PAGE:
Le Bernardin is Eric Ripert’s world famous, three Michelin star restaurant in Midtown where the dinner tasting menu will run you $187 per person, $282 if you include a wine pairing. A meal here may seem inaccessible, but one trick to getting around the prices is to eat in the Lounge, where you can order off of the a la carte menu or enjoy the $57 3 course City Harvest prix-fixe, which is offered exclusively in the Lounge.Read More
By now, you’re probably aware of the popular Scandinavian concept of “hygge” or coziness. That’s the word I’d use to describe my experience at Aquavit, the two Michelin star Scandinavian restaurant in Midtown run by chef Emma Bengtsson. High end lunches at restaurants of this caliber tend to feel pretty formal and efficient–order the prix fixe, then get in and out in less than an hour for your next business meeting–but at Aquavit, our meal felt relaxed and pleasant. With peaceful jazz music playing in the background and tasteful throws placed on the backs of chairs, the main dining room at Aquavit feels like a refined lounge that calls on you to put your feet up and enjoy yourself for awhile.Read More
New Yorkers who work in Midtown have it rough. 12 o’clock rolls around, and you’re sort of thinking, “Um yeah, which exciting quick service restaurant should I frequent today?” The number of stamps on your Hale and Hearty loyalty card is a sad testament to the monotony of your day-to-day lunch diet.
Kosofresh is shaking up the boring Midtown lunch scene by serving bowls of delicious Korean bibimbap to New Yorkers who have had it up to here eating another salad or sandwich. For those of you not in the know, bibimbap is a signature Korean dish that consists of a bowl of white rice topped with seasoned vegetables, marinated meat and a spicy chili pepper-based paste called gochujang. But really, you can put whatever you want into it. Bibimbap’s literal translation is “mixed rice,” meaning there are no rules for what goes inside except for your own. Which is perfect for New Yorkers, who, can we be honest, are a finicky, particular bunch! Gluten-free, vegan, Paleo, Atkins, all are welcome at Kosofresh’s bibimbar!
The fun of getting bibimbap at Kosofresh is that no bowl ever has to be the same. Building your custom bowl involves 4 steps, each with several options:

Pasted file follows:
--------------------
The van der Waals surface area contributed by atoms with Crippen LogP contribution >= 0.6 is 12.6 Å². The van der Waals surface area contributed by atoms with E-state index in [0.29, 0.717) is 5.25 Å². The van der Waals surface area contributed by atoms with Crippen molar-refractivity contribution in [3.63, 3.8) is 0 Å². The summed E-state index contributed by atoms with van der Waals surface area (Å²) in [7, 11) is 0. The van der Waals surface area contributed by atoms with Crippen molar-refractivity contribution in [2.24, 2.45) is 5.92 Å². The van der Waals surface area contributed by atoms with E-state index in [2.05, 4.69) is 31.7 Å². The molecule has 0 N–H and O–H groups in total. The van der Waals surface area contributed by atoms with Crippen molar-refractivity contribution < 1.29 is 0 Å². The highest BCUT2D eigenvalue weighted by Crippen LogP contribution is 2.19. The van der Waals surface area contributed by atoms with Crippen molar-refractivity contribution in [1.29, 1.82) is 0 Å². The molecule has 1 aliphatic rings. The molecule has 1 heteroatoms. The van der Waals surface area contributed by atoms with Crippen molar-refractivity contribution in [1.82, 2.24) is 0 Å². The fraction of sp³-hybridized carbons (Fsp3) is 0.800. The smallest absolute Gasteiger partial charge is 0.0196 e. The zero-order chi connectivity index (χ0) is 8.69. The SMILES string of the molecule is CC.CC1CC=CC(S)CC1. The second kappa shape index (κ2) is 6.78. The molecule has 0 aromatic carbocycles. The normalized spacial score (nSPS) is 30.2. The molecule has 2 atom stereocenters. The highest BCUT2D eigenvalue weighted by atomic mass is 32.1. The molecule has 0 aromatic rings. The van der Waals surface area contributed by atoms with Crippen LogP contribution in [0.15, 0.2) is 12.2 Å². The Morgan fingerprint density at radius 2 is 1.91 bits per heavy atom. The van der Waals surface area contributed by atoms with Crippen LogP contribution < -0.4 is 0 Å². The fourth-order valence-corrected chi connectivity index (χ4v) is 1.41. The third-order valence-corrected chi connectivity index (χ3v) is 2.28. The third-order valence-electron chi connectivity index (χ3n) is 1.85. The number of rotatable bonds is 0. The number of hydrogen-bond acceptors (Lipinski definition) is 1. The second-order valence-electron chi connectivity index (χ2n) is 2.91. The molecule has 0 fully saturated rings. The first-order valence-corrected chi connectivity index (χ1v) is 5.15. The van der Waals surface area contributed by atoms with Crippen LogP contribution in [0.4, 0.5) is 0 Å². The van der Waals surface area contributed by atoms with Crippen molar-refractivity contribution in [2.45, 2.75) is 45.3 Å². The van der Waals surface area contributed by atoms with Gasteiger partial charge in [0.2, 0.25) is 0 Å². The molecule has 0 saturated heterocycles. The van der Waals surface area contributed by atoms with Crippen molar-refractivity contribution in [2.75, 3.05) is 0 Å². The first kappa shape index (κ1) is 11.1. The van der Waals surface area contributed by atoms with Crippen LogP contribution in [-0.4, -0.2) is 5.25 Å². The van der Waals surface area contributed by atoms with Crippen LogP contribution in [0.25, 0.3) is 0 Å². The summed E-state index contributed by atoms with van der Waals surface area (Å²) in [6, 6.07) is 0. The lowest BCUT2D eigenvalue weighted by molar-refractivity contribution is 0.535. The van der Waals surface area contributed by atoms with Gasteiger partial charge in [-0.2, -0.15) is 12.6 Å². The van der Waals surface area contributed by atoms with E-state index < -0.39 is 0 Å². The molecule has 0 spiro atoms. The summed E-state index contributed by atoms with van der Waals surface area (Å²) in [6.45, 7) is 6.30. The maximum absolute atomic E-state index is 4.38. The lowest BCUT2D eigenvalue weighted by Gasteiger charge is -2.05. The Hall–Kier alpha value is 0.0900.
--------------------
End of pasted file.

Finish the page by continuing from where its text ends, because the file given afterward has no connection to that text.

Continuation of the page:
Step 1: Choose your base grain or greens. Available grains include white rice, brown rice or 50/50 of each. Low carb folks can safely stick to their regime with a bowl of lettuce, red cabbage or 50/50 of each. My recommendation – go old school and stick to white rice!
Step 2: Choose 4 toppings for your bowl. Options include bean sprouts, red cabbage, lettuce, egg, cucumber, carrots, Korean radish, corn and scallions. The roster can change depending on when you go, as Kosofresh likes to introduce new, seasonal toppings from time-to-time. You can spring a little more for the premium toppings of shitake mushrooms, kimchi, eggplant and almonds at $0.99 each. My recommendation – the Korean radish and the kimchi provide the unique, pickled flavors that are essential to Korean cuisine. Bean sprouts, cucumber, lettuce, egg and shitake are also good additions.
Step 3: Choose your protein–bulgogi (marinated beef), soy garlic chicken, spicy pork and tofu. My recommendation – you can’t go wrong with any of the fresh, well-marinaded meats, but my personal favorite was the bulgogi.
Step 4: Choose a sauce. Spicy or mild gochujang, or ko-soy sesame. My recommendation – go big or go home, get the spicy gochujang! I’m a spice wimp and it wasn’t bad for me at all.
What was in my bowl? I’ve tried several iterations, but here’s a picture of the bowl I created on Thursday. Spicy pork with bean sprouts, Korean radish, shitake, egg and kimchi over white rice, drizzled with some mild gochujang and sesame oil. Man, this really hit the spot for my Korean food craving. And it also took me back to my childhood days where after church service, the Korean moms would serve everyone bibimbap lunch and people would just go to town mixing and mashing stuff up in their delicious bowls. On another visit I swapped out pork for bulgogi and the mild for spicy gochujang–it was so good that I decided to make that my go-to combination for when I make a future visit.
Kosofresh is a great, unique and healthy addition to the Midtown lunch dining scene. With so many ways of creating a unique bowl, you’ll never get bored with weekday lunch ever again. Kosofresh is also looking to introduce things like burritos, bento boxes and pizza so that lunch can be even more interesting, and it will be available on Seamless soon. “Mmm, bap!” has such a nice, pleasant ring to it. For once, this downtown girl is jealous of her uptown peeps!
Kosofresh (2 locations)
830 Third Avenue (and 51st)
New York, NY 10022